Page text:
structural and functional unit of all living organisms.
* First cell discovered by - Robert Hooke in Cork
* Anton Von Leeuwenhoek first saw and described a live cell. Robert Brown later discovered the nucleus.
The invention of the microscope and its improvement leading to the electron microscope revealed all the
structural details of the cell.
CELL THEORY
* In 1838, Matthias Schleiden, a botanist, examined a large number of plants and observed that all plants are
composed of different kinds of cells which form the tissues of the plant. At about the same time, Theodore.
Schwann (1839), Zoologist, studied different types of animal cells and reported that cells had a thin outer layer
which is today known as the ?plasma membrane?. He also concluded, based on his studies on plant tissues, that
the presence of cell wall is a unique character of the plant cells.
* Schwann proposed the hypothesis that the bodies of animals and plants are composed of cells and products
of cells.
* Schleiden and Schwann together formulated the cell theory. This theory however, did not explain as to how
new cells were formed. Rudolf Virchow (1855) first explained that cells divided and new cells are formed
from pre-existing cells (Omnis cellula-e cellula). He modified the hypothesis of Schleiden and Schwann
to give the cell theory a final shape. Cell theory as understood today is:
(i) All living organisms are composed of cells and products of cells.
(ii) All cells arise from pre-existing cells.
AN OVERVIEW OF CELL
* The onion cell which is a typical plant cell, has a distinct cell wall as its outer boundary and just within it is the
cell membrane.
* Cells that have membrane bound nuclei are called eukaryotic whereas cells that lack a membrane bound
nucleus are prokaryotic.
* In both prokaryotic and eukaryotic cells, a semi-fluid matrix called cytoplasm occupies the volume of the cell.
* The cytoplasm is the main arena (zone) of cellular activities in both the plant and animal cells.
Various chemical reactions occur in it to keep the cell in the ?living state?.
* Besides the nucleus, the eukaryotic cells have other membrane bound distinct structures called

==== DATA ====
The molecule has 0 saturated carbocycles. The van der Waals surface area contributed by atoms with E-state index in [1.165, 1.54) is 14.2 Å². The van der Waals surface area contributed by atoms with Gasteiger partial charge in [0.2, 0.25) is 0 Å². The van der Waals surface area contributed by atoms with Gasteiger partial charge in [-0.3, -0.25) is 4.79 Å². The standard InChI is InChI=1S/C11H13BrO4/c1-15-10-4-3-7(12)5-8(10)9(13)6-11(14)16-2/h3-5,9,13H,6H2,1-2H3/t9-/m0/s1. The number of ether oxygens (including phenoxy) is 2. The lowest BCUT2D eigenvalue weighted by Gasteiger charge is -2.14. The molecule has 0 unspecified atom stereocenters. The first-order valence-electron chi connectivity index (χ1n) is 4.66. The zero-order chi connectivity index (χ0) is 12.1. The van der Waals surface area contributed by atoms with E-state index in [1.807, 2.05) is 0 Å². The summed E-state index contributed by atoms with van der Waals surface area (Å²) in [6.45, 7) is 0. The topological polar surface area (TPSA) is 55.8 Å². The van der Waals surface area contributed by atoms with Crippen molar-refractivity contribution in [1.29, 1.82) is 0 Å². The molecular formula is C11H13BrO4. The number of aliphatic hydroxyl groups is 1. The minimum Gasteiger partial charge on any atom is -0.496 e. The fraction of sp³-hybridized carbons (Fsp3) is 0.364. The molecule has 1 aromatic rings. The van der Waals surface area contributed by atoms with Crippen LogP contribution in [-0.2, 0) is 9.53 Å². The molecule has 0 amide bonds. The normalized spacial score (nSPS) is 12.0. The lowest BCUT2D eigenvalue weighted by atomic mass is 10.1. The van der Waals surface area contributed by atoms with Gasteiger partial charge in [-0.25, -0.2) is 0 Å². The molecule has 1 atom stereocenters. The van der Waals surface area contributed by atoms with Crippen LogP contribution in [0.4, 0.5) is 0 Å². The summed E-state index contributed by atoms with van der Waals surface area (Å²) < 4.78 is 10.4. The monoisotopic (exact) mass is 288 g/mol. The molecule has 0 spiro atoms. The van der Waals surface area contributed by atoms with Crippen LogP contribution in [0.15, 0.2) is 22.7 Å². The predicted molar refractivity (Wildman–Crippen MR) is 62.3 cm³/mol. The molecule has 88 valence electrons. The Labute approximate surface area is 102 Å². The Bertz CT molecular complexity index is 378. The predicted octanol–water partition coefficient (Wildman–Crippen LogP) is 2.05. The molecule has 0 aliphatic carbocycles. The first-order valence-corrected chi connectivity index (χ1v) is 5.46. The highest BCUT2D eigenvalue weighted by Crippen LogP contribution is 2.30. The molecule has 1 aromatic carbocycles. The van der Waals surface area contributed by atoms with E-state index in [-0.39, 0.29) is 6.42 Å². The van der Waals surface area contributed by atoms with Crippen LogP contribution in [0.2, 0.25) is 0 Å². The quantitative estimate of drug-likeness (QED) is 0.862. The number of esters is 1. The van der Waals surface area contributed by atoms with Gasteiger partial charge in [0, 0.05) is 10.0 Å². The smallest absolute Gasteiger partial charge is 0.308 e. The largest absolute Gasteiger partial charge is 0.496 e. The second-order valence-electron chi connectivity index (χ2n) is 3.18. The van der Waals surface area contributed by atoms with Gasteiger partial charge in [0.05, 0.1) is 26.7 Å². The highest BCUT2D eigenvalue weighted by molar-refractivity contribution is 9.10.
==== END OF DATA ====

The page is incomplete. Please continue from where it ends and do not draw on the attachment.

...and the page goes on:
organelles like the endoplasmic reticulum (ER), the golgi complex, lysosomes, mitochondria,
microbodies. The prokaryotic cells lack such membrane bound organelles.
* Ribosomes are non-membrane bound organelles found in all cells both eukaryotic as well as prokaryotic
cell. Within the cell, ribosomes are found not only in the cytoplasm but also within the two organelles ?
chloroplasts (in plants) and mitochondria and on rough ER.
* Animal cells contain another non-membrane bound organelle called centriole which helps in cell division.
Session 2019-20
ALLEN
Z:\NODE02\B0AI-B0\TARGET\BIO\ENG\MODULE_6\02-CELL-BIO\01-CELL-BIO.P65
180 E
Pre-Medical : Biology
ALLE N
SIZE AND SHAPE OF CELL
Size :
 Cell differ greatly in size, shape and activites.
 Mycoplasma (Smallest cells) : Only 0.3 mm in length
 Bacteria = 3 to 5 mm
 Largest isolated single cell = egg of an ostrich.
 Human red blood cell » 7.0 mm in diameter
 Nerve cell = longest cell
Shape :
 The shape of the cell may vary with the function they perform.
 They may be disc-like, polygonal, columnar, cuboid, thread like or even irregular.
Red blood cells
(round and biconcave
White blood cells
(amoeboid)
Columnar epithelial cells
(long and narrow)
Nerve cell
Branched and 
long)
A tracheid
(elongated)
Mesophyll cells
(round and oval)
Typical bacteria
(1-2 µ)
PPLO
(about 0.1 µ)
Viruses
(0.02-0.2 µ)
A typical eukaryotic cell
(10-20 µ)
PROKARYOTIC CELLS
 The prokaryotic cells are represented by bacteria, blue-green algae, mycoplasma or PPLO (Pleuro Pneumonia
Like Organisms). They are generally smaller and multiply more rapidly than the eukaryotic cells.
 The organisation of the prokaryotic cell is fundamentally similar even though prikaryotes exhibit a wide variety
of shapes and functions.
EUKARYOTIC CELLS
 The eukaryotes include all the protists, plants, animals and fungi. In eukaryotic cells there is an
extensive compartmentalisation of cytoplasm through the presence of membrane bound organelles.
 Eukaryotic cells possess an organised nucleus with a nuclear envelope. In addition, eukaryotic cells have a
variety of complex locomotory and cytoskeletal structures. Their genetic material is organised into
chromosomes.
 All eukaryotic cells are not identical. Plant and animal cells are different as the former possess cell walls,
plastids and a large central vacuole which are absent in animal cells. On the other hand, animal cells
have centrioles which are absent in almost all higher plant cells.
Session 2019-20
ALLEN
Z:\NODE02\B0AI-B0\TARGET\BIO\ENG\MODULE_6\02-CELL-BIO\01-CELL-BIO.P65
181 E
Pre-Medical : Biology
ALLE N
Microvilli
Plasma
membrane
Centriole
Peroxisome
Lysosome
Ribosomes
Mitochondrion
Rough
endoplasmic
reticulum
Cytoplasm
Nucleus
Nucleolus
Nuclear
envelope
Smooth
endoplasmic
reticulum
Golgi
apparatus
Animal cell
Lysosome
Rough endoplasmic
reticulum
Nucleus
Nucleolus
Golgi
apparatus
Nuclear
envelope
Plasma
membrane
Vacuole
Middle lamella
Mitochondrion
Ribosomes
Chloroplast
Cytoplasm
Peroxisome
Microtubule
Plasmodesmata
Smooth
endoplasmic
reticulum
Cell wall
Plant cell
Read More